Philosophy ETDs

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The question of whether Pascal was a philosopher or not has not always been the dominant problem of Pascal scholarship. But since the advent of Existentialism, there has been renewed interest in the work of Pascal and its philosophic value. Upon examination one finds that both Pascal scholars and historians of philosophy have wrestled with the problem of whether to call Pascal a true philosopher. Critics in both areas have pointed to the unsystematic character of his thought, his preconceived religious ideas, his apologetic motives and finally his lack of interest in the detached search for truth as a good and end in itself. Along with this they have also alluded to certain explicitly anti-philosophical remarks made by Pascal. Unfortunately, most of their judgments are based solely on a reading of the Pensees to the neglect of all other evidence. Almost all of these scholars completely ignore the Entrentien avec M. de Saci where Pascal explicitly appropriated the title of philosopher for himself. A brief inspection of the philosophical climate surrounding Pascal sheds valuable light on his own basic enterprise. In the 17th century, one finds philosophy almost totally absorbed in the question of the meaning of life. Looking to the Pensees one finds that while Pascal sees the Catholic religion as providing the key to the meaning of human existence, he does not feel that it requires one to commit philosophical suicide, or destroy the basic project of philosophy. In this attitude Pascal shows himself in greater accord with the movements and spirit of orthodox Augustinianism in the 17th century than with the credo quia absurdum of the Jansenists. Seen in their proper context, Pascal's severe remarks on philosophy reflect his dislike only of those philosophers unconcerned with the question of the meaning of human life or those who seek to displace the Christian faith with secular ideologies. Pascal's view of philosophy as the search for the meaning of life cannot be rejected outright as unphilosophical, for history itself reveals that the philosophical enterprise constantly assumes different and sometimes even antithetical meanings. In the light of all of these facts, on finds that Pascal cannot in justice be denied a place among true philosophers.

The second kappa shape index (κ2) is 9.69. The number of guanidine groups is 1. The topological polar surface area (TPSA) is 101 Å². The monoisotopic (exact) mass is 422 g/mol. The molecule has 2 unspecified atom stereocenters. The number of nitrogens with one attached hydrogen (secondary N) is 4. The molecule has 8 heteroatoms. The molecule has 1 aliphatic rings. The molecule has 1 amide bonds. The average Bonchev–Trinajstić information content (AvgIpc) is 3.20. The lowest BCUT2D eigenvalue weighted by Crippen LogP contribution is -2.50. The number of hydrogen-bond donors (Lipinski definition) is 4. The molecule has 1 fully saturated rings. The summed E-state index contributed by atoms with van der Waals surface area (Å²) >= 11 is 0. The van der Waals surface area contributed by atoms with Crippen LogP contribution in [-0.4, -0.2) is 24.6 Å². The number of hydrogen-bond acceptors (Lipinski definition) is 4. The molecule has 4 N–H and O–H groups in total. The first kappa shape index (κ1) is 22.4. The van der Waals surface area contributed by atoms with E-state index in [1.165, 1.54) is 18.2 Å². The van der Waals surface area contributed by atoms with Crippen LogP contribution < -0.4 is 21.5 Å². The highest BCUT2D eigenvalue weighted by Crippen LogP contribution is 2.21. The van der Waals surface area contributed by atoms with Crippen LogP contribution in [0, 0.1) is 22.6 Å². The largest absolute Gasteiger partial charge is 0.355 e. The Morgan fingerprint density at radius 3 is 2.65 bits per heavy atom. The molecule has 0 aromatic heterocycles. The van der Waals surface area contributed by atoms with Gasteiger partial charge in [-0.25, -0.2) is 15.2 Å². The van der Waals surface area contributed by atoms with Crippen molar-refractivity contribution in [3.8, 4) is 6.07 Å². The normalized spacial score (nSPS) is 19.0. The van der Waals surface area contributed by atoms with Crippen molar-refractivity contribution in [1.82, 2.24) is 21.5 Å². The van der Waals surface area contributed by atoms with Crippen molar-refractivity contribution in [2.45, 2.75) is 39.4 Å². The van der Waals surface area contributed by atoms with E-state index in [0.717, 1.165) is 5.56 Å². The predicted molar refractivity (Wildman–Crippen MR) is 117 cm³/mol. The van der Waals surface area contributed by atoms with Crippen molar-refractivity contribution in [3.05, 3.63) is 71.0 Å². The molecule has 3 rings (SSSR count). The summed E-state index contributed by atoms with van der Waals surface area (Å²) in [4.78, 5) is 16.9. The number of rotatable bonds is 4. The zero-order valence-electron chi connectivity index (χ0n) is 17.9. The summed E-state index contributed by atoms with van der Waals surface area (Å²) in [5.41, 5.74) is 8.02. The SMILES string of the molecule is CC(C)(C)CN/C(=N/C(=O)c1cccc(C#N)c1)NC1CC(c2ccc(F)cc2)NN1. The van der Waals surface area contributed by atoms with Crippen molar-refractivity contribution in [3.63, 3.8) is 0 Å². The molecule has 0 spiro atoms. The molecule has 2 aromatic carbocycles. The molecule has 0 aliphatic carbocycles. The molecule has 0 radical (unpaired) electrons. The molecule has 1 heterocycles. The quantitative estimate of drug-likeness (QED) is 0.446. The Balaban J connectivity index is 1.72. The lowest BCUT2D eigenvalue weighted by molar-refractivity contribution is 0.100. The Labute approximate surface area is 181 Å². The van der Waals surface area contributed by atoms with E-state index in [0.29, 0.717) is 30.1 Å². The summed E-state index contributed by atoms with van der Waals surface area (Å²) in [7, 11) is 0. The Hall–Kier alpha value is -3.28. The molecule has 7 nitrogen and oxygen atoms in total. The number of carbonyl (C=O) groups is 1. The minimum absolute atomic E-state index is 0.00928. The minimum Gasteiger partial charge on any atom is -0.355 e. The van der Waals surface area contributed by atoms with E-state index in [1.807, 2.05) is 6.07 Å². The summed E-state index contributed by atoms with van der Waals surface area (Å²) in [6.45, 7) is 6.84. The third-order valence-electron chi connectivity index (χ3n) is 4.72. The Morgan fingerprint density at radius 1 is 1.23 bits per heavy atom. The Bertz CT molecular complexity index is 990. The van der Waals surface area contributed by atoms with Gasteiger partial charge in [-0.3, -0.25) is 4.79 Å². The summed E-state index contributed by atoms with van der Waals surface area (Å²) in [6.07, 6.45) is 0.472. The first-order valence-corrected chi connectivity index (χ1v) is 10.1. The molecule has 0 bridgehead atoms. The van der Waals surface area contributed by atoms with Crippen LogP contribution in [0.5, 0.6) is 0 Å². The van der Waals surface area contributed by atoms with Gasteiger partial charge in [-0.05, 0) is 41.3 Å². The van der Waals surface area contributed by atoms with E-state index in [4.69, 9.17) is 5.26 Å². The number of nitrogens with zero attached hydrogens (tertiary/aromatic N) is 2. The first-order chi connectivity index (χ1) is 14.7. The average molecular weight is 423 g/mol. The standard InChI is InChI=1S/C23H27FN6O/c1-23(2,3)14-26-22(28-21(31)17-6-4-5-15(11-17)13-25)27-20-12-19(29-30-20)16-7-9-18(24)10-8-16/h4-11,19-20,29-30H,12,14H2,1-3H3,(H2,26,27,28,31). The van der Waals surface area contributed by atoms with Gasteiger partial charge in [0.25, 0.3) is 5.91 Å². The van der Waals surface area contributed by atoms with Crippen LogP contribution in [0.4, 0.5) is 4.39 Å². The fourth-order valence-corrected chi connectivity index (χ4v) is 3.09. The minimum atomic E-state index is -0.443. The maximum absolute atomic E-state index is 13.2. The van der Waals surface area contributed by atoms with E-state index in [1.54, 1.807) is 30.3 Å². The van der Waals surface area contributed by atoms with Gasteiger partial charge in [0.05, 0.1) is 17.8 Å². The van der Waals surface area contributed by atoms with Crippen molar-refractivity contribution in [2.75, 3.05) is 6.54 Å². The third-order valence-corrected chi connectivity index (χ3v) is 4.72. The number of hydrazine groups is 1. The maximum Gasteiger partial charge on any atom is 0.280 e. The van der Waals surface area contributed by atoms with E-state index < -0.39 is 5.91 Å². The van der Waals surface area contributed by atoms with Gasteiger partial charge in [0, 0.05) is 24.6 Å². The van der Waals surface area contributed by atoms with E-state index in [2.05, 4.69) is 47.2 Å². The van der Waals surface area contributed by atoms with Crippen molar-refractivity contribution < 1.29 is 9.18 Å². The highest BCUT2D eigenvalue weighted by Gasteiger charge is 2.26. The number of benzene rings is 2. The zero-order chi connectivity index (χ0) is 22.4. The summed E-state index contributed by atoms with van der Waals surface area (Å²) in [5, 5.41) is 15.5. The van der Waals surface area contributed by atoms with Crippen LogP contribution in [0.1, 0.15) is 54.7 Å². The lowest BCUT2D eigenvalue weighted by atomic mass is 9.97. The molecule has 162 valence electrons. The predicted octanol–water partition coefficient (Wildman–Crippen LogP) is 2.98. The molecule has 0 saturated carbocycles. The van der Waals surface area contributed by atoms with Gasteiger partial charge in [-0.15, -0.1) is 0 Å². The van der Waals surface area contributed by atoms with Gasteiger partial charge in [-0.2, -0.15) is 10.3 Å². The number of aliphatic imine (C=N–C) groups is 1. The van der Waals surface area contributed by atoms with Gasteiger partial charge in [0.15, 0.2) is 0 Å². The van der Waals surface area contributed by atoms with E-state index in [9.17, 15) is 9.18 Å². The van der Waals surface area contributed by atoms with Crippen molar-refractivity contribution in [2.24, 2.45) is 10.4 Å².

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First Committee Member (Chair)

Brian Edgar O'Neil

Second Committee Member

Howard N. Tuttle

Third Committee Member

Agnes Charlene McDermott



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Philosophy Commons